UNICEF Yemen Humanitarian Situation Report (May 2018) [EN/AR]

Report
from UN Children's Fund
Published on 31 May 2018
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Highlights

  • The security situation in Yemen continued to deteriorate in May, especially along the West coast and around the city of Al Hudaydah. UNICEF is concerned around child protection and safety of civilians and civilian infrastructure.

  • The pilot phase of the first-ever Oral Cholera Vaccination (OCV) campaign in Yemen was launched on the 6 May and concluded on 15 May, just before the start of Ramadan.
    The campaign, which was aimed at preventing the resurgence of the world’s largest cholera outbreak, reached 274,650 people (60 per cent of target population) in five high-risk districts of Aden governorate. The second phase will be conducted in July 2018 (exact dates to be confirmed), and will target a population of 828,221 across four highrisk districts (three in Amanat al Asimah and one in Al Hudaydah).

  • Yemen suffered the effects of a natural disaster on 23 May, with the tropical cyclone 'Mekunu' sweeping through the island of Socotra resulting in heavy floods where 1,003 household were displaced and 60,000 people were directly or indirectly affected. UNICEF has distributed hygiene kits and chlorine tabs to 1,000 households and supported local water authorities to conduct blanket chlorination of water reservoirs and communal water tanks on Socotra.

  • UNICEF continued the rehabilitation of several rural and urban water supply schemes, improving access to safe drinking water to an additional 885,000 people, including 419,000 children.

  • In May, UNICEF provided psychosocial support to 22,353 people, including 18,081 children, through community-based and mobile child-friendly spaces in twelve governorates.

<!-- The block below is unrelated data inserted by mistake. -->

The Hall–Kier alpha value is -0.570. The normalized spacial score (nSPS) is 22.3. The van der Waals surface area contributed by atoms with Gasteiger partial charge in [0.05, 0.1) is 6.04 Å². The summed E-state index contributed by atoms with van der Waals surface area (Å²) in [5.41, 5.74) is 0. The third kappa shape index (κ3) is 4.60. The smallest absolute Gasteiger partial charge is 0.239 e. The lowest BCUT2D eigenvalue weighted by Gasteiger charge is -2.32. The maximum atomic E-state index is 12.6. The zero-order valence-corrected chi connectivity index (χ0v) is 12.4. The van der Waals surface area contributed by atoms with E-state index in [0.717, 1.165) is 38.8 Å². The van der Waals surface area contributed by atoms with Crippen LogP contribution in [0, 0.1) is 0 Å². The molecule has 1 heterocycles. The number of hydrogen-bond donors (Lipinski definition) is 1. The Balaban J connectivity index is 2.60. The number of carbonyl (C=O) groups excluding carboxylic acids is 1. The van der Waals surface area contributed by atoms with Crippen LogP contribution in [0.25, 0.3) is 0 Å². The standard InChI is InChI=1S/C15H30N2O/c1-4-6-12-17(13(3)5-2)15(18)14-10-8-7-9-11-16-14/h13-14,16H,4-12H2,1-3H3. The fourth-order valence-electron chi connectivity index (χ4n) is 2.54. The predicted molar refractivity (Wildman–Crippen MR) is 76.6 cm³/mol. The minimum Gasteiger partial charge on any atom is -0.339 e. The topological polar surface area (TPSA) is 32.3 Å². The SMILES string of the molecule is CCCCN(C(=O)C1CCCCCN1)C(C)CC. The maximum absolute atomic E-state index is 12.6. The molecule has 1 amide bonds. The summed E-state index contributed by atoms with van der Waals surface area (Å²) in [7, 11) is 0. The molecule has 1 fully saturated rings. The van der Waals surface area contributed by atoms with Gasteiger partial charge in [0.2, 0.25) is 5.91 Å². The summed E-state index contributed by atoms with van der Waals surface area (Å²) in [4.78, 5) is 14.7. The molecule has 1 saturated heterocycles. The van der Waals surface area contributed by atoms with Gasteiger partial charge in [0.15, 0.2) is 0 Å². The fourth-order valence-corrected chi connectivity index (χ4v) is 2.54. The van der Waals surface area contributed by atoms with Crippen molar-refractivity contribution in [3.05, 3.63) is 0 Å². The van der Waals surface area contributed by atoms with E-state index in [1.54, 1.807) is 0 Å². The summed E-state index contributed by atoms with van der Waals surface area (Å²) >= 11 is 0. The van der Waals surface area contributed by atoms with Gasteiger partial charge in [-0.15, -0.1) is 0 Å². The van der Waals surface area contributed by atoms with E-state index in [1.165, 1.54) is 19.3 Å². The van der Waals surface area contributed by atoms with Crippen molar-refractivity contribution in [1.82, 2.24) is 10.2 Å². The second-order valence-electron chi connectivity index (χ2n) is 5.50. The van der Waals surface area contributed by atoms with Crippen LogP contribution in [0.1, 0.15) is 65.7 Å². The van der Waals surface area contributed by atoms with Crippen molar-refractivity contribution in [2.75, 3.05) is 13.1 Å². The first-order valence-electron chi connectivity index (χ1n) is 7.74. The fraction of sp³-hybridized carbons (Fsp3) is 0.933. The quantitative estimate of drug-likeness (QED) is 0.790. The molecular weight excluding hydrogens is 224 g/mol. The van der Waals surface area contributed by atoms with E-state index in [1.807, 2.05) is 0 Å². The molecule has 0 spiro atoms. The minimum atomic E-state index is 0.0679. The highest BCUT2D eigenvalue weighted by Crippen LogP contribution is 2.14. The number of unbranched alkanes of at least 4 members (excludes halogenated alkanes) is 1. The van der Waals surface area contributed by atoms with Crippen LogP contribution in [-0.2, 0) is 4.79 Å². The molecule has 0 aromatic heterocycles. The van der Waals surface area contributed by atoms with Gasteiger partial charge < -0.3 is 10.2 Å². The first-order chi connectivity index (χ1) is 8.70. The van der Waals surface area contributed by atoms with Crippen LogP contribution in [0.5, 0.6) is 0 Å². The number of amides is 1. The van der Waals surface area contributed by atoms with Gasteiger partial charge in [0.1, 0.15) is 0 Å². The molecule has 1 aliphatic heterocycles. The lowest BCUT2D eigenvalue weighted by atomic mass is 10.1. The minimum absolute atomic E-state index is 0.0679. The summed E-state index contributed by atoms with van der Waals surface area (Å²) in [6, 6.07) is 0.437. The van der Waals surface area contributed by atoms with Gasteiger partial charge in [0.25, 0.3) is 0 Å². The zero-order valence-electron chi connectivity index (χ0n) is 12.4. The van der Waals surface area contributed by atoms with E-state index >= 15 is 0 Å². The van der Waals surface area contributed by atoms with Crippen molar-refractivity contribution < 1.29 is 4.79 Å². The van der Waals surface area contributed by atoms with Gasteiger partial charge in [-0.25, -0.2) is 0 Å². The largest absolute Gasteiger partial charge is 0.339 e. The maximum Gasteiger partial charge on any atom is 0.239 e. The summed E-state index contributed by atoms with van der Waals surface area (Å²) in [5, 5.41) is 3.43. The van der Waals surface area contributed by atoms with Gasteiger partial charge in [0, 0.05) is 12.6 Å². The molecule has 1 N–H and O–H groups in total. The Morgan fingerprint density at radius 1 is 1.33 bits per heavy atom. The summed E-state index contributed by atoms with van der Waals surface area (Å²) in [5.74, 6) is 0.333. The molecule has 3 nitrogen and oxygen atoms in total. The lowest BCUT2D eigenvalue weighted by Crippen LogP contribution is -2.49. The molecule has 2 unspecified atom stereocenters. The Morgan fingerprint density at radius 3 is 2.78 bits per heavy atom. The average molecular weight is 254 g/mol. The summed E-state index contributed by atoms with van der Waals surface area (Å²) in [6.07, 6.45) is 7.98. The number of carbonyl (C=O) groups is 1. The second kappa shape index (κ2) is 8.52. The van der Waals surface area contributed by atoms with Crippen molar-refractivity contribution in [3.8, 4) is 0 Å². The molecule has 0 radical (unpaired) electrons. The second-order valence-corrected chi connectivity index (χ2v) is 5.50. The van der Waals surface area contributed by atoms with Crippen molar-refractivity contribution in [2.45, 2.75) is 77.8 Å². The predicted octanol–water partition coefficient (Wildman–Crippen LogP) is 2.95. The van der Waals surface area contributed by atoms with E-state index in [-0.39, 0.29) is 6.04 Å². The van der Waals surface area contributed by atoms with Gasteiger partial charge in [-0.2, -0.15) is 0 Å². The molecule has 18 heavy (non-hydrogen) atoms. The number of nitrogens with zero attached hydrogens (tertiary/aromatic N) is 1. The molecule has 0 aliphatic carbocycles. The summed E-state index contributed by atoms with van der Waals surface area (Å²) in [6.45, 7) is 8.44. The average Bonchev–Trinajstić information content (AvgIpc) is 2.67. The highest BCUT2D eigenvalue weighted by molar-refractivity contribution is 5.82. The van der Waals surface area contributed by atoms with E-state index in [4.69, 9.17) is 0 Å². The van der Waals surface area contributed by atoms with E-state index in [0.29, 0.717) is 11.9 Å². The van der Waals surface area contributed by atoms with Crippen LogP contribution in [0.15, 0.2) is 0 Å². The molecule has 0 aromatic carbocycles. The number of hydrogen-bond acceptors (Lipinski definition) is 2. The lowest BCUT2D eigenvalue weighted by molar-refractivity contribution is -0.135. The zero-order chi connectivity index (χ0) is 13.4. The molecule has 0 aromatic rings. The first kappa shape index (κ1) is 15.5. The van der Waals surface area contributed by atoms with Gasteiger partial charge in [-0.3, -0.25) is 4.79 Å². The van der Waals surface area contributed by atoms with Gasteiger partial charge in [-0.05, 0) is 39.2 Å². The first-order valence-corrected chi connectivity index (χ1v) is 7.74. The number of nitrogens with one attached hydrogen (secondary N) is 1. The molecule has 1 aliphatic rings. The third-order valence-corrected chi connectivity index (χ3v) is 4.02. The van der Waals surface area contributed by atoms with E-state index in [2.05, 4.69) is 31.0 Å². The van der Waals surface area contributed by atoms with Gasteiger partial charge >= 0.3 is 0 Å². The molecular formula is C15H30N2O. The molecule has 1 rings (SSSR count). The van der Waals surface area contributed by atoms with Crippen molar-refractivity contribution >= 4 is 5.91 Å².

Situation Overview & Humanitarian Needs

As efforts are ongoing on revamping peace talks, clashes intensified in May, with parties to the conflict trying to secure military gains. The security situation around Al Hudaydah city is particularly volatile. On 25 May, the Saudi-led Coalition-backed forces made a rapid advance up the West coast, gaining more than 100 km in four days, and airstrikes accompanied the advance. The conflict has at the time of reporting reached the coastline village of Al Durayhimi, some 18 km from Al Hudaydah city, and south of the airport. Fighting is expected to continue and it is predicted that this could lead to large displacement, and both supply lines and the port are under threat; the humanitarian community is responding to the rapidly growing needs. In Sa'ada, armed clashes have also flared in two districts and airstrikes are increasing, whilst in Taizz armed clashes are also escalating and intensifying with the shifting of conflict lines, affecting humanitarian access. Overall in May, 17 children were verified as killed and 35 children were verified as maimed.

On top of the conflict, Yemen also suffered the effects of a natural disaster on 23 May with the tropical cyclone 'Mekunu' sweeping through the island of Socotra, flooding it heavily, before making landfall in the Sultanate of Oman on 26 May. The Government of Yemen declared a state of emergency and called on humanitarian organizations to support relief efforts. Minor damage to infrastructure has been reported and food and WASH assistance remain priority needs. On 27 May, the International Federation of Red Cross and Red Crescent Societies reported that seven people have died and eight are still missing due to the cyclone. Overall, 1,003 household were displaced and 60,000 people were directly or indirectly affected.

The attack rate for Acute Watery Diarrhea (AWD)/cholera continues to decline for the 36th consecutive week, and 153 of the 305 affected districts have not reported any suspected cases for the last three weeks. For diphtheria, as of 27 May 2018, a cumulative total of 1,817 suspected cases (an 8.5 per cent increase from the previous month) were reported including 97 associated deaths (a 7.7 per cent increase) and a case fatality rate of 5.3 per cent, with children under the age of five (U5) representing 20 per cent of suspected cases and 37 per cent of associated deaths.